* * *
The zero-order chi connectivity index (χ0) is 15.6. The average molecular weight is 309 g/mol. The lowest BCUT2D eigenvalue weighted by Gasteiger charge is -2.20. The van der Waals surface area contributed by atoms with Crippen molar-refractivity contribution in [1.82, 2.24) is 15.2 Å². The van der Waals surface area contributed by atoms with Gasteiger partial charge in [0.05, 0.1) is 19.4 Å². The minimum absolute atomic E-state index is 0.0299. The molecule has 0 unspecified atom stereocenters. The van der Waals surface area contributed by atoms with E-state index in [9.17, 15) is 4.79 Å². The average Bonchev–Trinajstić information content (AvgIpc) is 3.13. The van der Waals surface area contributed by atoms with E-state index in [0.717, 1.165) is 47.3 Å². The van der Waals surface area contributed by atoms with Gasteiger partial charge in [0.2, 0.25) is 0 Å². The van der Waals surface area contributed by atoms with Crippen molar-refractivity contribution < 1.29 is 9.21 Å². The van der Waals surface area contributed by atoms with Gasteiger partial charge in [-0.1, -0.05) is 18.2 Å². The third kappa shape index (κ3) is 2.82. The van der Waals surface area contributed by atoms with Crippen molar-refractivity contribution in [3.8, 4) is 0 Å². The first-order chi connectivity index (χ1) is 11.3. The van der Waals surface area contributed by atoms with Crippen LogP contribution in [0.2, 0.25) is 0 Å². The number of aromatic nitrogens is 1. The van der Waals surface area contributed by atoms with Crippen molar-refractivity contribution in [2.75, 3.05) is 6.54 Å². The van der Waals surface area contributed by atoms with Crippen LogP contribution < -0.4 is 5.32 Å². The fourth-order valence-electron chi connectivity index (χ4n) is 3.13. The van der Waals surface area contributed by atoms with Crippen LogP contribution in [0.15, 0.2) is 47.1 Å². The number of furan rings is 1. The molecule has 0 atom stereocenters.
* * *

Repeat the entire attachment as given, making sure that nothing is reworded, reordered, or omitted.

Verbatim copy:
The zero-order chi connectivity index (χ0) is 15.6. The average molecular weight is 309 g/mol. The lowest BCUT2D eigenvalue weighted by Gasteiger charge is -2.20. The van der Waals surface area contributed by atoms with Crippen molar-refractivity contribution in [1.82, 2.24) is 15.2 Å². The van der Waals surface area contributed by atoms with Gasteiger partial charge in [0.05, 0.1) is 19.4 Å². The minimum absolute atomic E-state index is 0.0299. The molecule has 0 unspecified atom stereocenters. The van der Waals surface area contributed by atoms with E-state index in [9.17, 15) is 4.79 Å². The average Bonchev–Trinajstić information content (AvgIpc) is 3.13. The van der Waals surface area contributed by atoms with E-state index in [0.717, 1.165) is 47.3 Å². The van der Waals surface area contributed by atoms with Gasteiger partial charge in [0.2, 0.25) is 0 Å². The van der Waals surface area contributed by atoms with Crippen molar-refractivity contribution < 1.29 is 9.21 Å². The van der Waals surface area contributed by atoms with Gasteiger partial charge in [-0.1, -0.05) is 18.2 Å². The third kappa shape index (κ3) is 2.82. The van der Waals surface area contributed by atoms with Crippen molar-refractivity contribution in [3.8, 4) is 0 Å². The first-order chi connectivity index (χ1) is 11.3. The van der Waals surface area contributed by atoms with Crippen LogP contribution in [0.2, 0.25) is 0 Å². The number of aromatic nitrogens is 1. The van der Waals surface area contributed by atoms with Crippen molar-refractivity contribution in [2.75, 3.05) is 6.54 Å². The van der Waals surface area contributed by atoms with Crippen LogP contribution < -0.4 is 5.32 Å². The fourth-order valence-electron chi connectivity index (χ4n) is 3.13. The van der Waals surface area contributed by atoms with Crippen LogP contribution in [0.15, 0.2) is 47.1 Å². The number of furan rings is 1. The molecule has 0 atom stereocenters.